Passive Mutual Funds Rising, but Won’t Overtake Actives due to DC Plan “Stronghold”

Passive mutual funds' popularity is growing among investors, but defined contribution retirement plans will help actively managed funds maintain their dominance over the next five years, according to ISS Market Intelligence.


Passive mutual funds are on the rise as the less-costly investment model continues to see inflows from investors, but defined contribution retirement plans will keep actively managed funds on top into 2027, according to a report and commentary from ISS Market Intelligence, a subsidiary of Institutional Shareholder Services, which also owns PLANADVISER.

ISS MI analysts forecast that passive index mutual fund flows will rise from 29% of the actively traded funds market globally to 36% over the next five years, as buyers and regulators continue to seek transparency and lower fees. That trend, when adding in exchange traded funds, will drop actively managed funds from a 53% global market share now to 44% in 2027, ISS MI predicts.

Without ETFs, however—considering only mutual fund flows— active management will continue to lead, in part because the researchers’ “fund forecast assumes that DC plans remain the mutual fund’s stronghold,” Christopher Davis, lead author and head of U.S. Fund Research at ISS MI, says in an emailed comment.

“The shift to passives will occur faster outside of DC plans and will be driven more by ETFs,” Davis says. “We still see active funds having majority mutual fund share for the foreseeable future. Active bond funds should be more resistant to pressures from passives, which should give active managers a decent shot at retaining assets as workers retire and transition to more conservative asset allocations.”

Even as active management hangs on, however, outflows from these funds will likely start to pick up, as America’s aging population begins to withdraw from its plans, Davis said.

“[Actively managed funds] have been the piggy banks for Baby Boomers, and their retirements will drain assets from active funds,” he says. “Meanwhile, the new money flows disproportionately to index funds.”

That flow is seen in ISS MI’s projection of active ETFs and mutual funds pulling in about $1.1 trillion in sales through 2027, and their passive counterparts receiving estimated inflows of $3.1 trillion.

Passive Still On Track Overall

The market volatility in 2022 had some analysts and industry players arguing that active management wins out during downturns and should be kept as the best strategy for retirement savers. But the new research from ISS MI projects the trend toward often cheaper, passive funds that started in the mid-2010s will continue.

The researchers estimate actively managed U.S. equity outflows, or redemptions, to hit about $1 trillion in the next five years, with active ETFs bringing in about $106 billion. Meanwhile, they see passive U.S. equity inflows of about $1.2 trillion, with passive exchange traded funds netting about $606 billion and passive mutual funds attracting about $568 billion.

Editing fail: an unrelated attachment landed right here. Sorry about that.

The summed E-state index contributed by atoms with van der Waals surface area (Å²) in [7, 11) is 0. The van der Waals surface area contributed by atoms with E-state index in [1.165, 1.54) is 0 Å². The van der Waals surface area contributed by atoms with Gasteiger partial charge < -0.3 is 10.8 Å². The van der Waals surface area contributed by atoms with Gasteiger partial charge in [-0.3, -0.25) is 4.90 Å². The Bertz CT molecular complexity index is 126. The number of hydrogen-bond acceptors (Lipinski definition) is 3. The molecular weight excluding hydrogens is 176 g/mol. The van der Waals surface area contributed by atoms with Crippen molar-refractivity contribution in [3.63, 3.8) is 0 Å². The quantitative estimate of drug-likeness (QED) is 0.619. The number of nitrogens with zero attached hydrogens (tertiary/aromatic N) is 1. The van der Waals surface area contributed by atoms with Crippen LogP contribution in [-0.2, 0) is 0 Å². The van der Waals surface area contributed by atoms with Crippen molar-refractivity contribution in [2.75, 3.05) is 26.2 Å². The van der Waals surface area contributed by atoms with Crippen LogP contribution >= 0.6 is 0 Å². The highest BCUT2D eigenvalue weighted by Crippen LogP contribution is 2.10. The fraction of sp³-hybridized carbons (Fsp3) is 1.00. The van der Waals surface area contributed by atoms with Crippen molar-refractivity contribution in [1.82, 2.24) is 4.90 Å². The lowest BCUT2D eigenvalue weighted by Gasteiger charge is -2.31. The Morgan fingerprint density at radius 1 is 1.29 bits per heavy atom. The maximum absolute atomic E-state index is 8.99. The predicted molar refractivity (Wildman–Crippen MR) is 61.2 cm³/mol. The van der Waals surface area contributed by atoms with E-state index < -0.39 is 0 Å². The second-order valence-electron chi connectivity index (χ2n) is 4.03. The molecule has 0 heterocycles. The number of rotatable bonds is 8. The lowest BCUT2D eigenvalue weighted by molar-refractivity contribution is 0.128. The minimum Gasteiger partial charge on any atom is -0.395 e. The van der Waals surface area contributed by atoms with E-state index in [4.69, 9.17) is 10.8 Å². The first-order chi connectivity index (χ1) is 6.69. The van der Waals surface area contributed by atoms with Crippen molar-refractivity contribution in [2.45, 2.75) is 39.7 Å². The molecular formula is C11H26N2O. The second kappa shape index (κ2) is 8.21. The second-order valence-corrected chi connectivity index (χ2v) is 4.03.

Overall, ISS MI forecasts mutual funds losing ground to ETFs, though keeping the majority position with 66% of the market in 2027 (down from 72% currently).

When it comes to actively managed funds, ETF options are trending, ISS MI wrote in the report. There were 177 active ETF launches in 2022 through September, the researchers said, which outpaced passive ETFs (129), active mutual funds (120) and passive mutual funds.

The success of these products, however, will have a tough road when it comes to being included in DC plans, according to the researchers.

“Few retirement plans are structured for ETFs, and these platforms would gain far less from the ETF’s tax efficiency or ability to trade intraday,” ISS MI wrote.

Challenges, Opportunities Ahead

Overall, poor fund performance in 2022 has reduced investor appetites heading into 2023, ISS MI wrote. Meanwhile, inflation cut into the everyday saver’s appetite to save and invest. Over time, however, the researchers expect long-term fund assets under management to return to regular growth, averaging about 7.1% annually in the next five years.

Fund managers will continue to face similar challenges to 2022 in the next five years, with inflation, in particular, a near-term test, Davis said. However, the future should also provide new ways for managers to package their intellectual capital.

“Significant changes in the industry’s asset class and product makeup provide opportunities for new winners to emerge,” he said.

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